NPTE Systems

“Just tell me what systems to focus on for the NPTE (National Physical Therapy Exam)!”

If you are preparing for this important exam and have thought or said this, you’re definitely not alone. I often hear this statement from candidates who are just starting to prepare for the PT exam and who want to just pass. I understand that it’s easier to just be pointed in a direction; however, there’s a lot of information to cover to prepare for the exam. While no, you don’t need to know everything to pass the PT board exam, you do need to be comfortable in all of the systems to pass.

From Which Systems are the Commonly Missed NPTE Questions?

Questions from systems that are most commonly missed are in the areas where you are not as strong. It may be obvious about missing in your weaker systems; however, when studying I’m finding that candidates are not focusing on their own areas first. What I find is that most study plans tend to follow more a generic academic approach and if copying from another candidate’s plan, the areas that may be needed to be strengthened for you aren’t addressed adequately.

For each candidate preparing for the NPTE those missed questions from the nine systems are going to be different, just like your patients. In general, the majority of the questions missed on the NPTE happen to be in the core system foundations that include the Musculoskeletal, Neuromuscular and Cardiovascular / Pulmonary. The key is developing your own study plan specific enough to help you address the weaker systems first.

Any combination of questions missed in these 3 areas can hamper a passing score. For example, I’m strong in Musculoskeletal; however, I’m not as strong in Neuro and I’m weakest in Cardiovascular. If I happen to miss a lot of questions in both Neuro and Cardio, that would bring my chances of passing the NPTE down significantly. However, let’s say I’m weak in Ortho; that by itself can bring me below passing since it’s approximately 30% of the exam. When the goal is passing, going in with just 70% would mean barely making it on the actual exam. Your goal is to aim for higher than the bare minimum score on the NPTE practice exam.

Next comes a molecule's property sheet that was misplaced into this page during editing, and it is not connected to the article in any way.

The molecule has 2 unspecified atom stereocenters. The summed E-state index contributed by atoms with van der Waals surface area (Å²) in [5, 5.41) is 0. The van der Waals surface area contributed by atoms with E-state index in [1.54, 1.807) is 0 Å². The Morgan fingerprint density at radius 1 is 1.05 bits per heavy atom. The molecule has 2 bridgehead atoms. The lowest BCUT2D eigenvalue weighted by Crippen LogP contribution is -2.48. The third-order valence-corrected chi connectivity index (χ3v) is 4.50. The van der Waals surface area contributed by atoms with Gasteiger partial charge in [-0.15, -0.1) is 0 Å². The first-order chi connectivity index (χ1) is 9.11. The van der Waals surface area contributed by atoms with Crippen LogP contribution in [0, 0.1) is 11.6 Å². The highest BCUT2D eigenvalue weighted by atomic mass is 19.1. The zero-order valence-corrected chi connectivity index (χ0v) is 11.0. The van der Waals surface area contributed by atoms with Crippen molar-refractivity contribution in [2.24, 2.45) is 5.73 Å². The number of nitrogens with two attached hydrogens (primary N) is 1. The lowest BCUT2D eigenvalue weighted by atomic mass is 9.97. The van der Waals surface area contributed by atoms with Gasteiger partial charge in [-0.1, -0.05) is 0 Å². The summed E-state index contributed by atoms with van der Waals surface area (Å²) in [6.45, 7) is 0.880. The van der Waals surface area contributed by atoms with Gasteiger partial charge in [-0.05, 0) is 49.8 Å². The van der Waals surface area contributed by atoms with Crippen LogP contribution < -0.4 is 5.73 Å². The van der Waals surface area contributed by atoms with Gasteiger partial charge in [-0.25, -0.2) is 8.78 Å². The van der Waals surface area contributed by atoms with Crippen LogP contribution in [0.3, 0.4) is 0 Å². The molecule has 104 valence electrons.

Would Just Knowing the Core Systems Foundations be Good Enough to Pass?

Well, that depends…

It depends on how solid you are on the core foundations and can apply the knowledge you gained in the program to the PT exam. However, the NPTE isn’t purely academic as the exam questions asked will want you to relate the material to clinical applications. This means being able to integrate different portions of what you learned academically and applying them to the scenario presented to you. The majority of the time the answer to the above question will be ‘No,’ it’s not good enough to just know the core systems as many have been unsuccessful with this bare minimum level of preparation.

What About the Other Systems?

While you’ll want to be sure you can pass with the main 3 systems for the NPTE, there’s still about a third of the physical therapy board exam that asks you questions about the 6 other systems. These systems include Integumentary, Lymphatics, Metabolic and Endocrine, Gastrointestinal, Genitourinary and System Interactions. There are some general NPTE changes that you’ll want to be familiar with based on the latest FSBPT blueprint format.

So, What Areas Should I Focus On?

When studying, focus first on your areas of weakness that can make a difference on the exam. Alternate that with areas where you are stronger and then follow up with another weaker area. This is what I call a sandwich approach and this strategy will help you to retain the information better. Let’s say that you are weakest in the Neuro system, then the Cardio system and then Musculoskeletal. With the sandwich approach, I’ll start off with studying Neuro then follow with Musculoskeletal, and finally Cardio.

The idea is that you can make an impact on your scores by focusing on the common areas from the core systems that can be improved on first. Essentially, you want to study where you can gain the most amount of points first, as this will also build up your confidence. Then you can focus on areas that may be one or two questions to help you overall on the NPTE.

What’s the Bottom line?

You should be able to answer any question on the NPTE by the time you go to take the exam. You should be comfortable and confident with any system that is presented to you, regardless of your strengths or weaknesses.

There still may be “weaker” areas; however, let’s turn each of the currently weak systems now into your strengths.

Would love your thoughts, please comment.x